Skidmore College’s Joel Brown is a bit of a musical Renaissance man. He’s played at Carnegie Hall, recorded at Abbey Road Studios with the London Symphony and played on TODAY. He also regularly performs with Chris Brubeck (son of the late, great American jazz composer Dave Brubeck). Brown’s official title at Skidmore is “Senior Artist-in-Residence,” but he’ll tell you, with a chuckle, it’s just a fancy way of saying he’s the guitar teacher there. But his role encompasses a lot more than the average guitar instructor; Brown runs Skidmore’s entire program with the help of one of his former students, Brett Grigsby, including its multiple group classes and semiprofessional ensemble. To top it all off, Joel not only regularly plays in Saratoga Springs (where he’s lived for the past 33 years), but also brings a number of big-name acts to town, such as David Russell, The Assad Brothers (both classical guitarists) and Dave and Chris Brubeck. “At one point, one thing just led to another, and I was not only teaching classical guitar at Skidmore, but also playing jazz and blues with Chris Brubeck and Peter ‘Mad Cat’ Ruth and traveling all over the world,” says Brown.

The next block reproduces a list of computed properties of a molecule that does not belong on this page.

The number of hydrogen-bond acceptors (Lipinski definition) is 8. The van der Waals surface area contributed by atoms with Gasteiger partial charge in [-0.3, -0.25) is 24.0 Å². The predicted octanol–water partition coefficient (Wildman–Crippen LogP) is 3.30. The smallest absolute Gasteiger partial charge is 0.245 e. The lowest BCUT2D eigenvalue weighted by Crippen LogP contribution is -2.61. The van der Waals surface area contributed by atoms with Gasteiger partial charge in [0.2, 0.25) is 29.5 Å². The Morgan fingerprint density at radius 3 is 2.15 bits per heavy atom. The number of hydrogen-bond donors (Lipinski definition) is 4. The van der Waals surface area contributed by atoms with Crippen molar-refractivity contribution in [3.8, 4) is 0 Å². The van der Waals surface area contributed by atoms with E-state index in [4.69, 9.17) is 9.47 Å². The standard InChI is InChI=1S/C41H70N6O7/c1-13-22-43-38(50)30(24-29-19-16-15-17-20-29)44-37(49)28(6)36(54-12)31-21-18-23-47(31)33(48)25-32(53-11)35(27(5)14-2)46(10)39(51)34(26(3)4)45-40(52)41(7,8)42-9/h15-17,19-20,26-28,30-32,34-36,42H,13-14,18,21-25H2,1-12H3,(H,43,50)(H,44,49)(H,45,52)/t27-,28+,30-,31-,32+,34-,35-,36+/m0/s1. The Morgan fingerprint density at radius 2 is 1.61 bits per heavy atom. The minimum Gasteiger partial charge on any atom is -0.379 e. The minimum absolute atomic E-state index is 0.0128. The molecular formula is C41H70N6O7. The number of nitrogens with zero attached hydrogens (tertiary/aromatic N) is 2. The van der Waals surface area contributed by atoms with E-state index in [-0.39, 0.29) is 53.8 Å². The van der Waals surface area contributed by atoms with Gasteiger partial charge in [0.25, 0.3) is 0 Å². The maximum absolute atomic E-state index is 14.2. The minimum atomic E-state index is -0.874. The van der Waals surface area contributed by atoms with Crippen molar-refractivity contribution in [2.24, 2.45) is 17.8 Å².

I’ve been trying to interview Brown for the better part of a week about a new composition his Finger Lakes Guitar Quartet will be premiering on June 3 at Riverfront Park in Troy (see saratoga living‘s May/June issue for more information). It’s the final performance (free, I might add) of the American Music Festival, and there’s quite a bit of buzz being generated about the piece. I’m used to phone interviews, but Brown insisted we meet up. “You should really hear the piece in person,” he told me. “And the composer is going to be there this time.” So we agree on a time: the end of the quartet’s next rehearsal at Skidmore’s Zankel Music Center.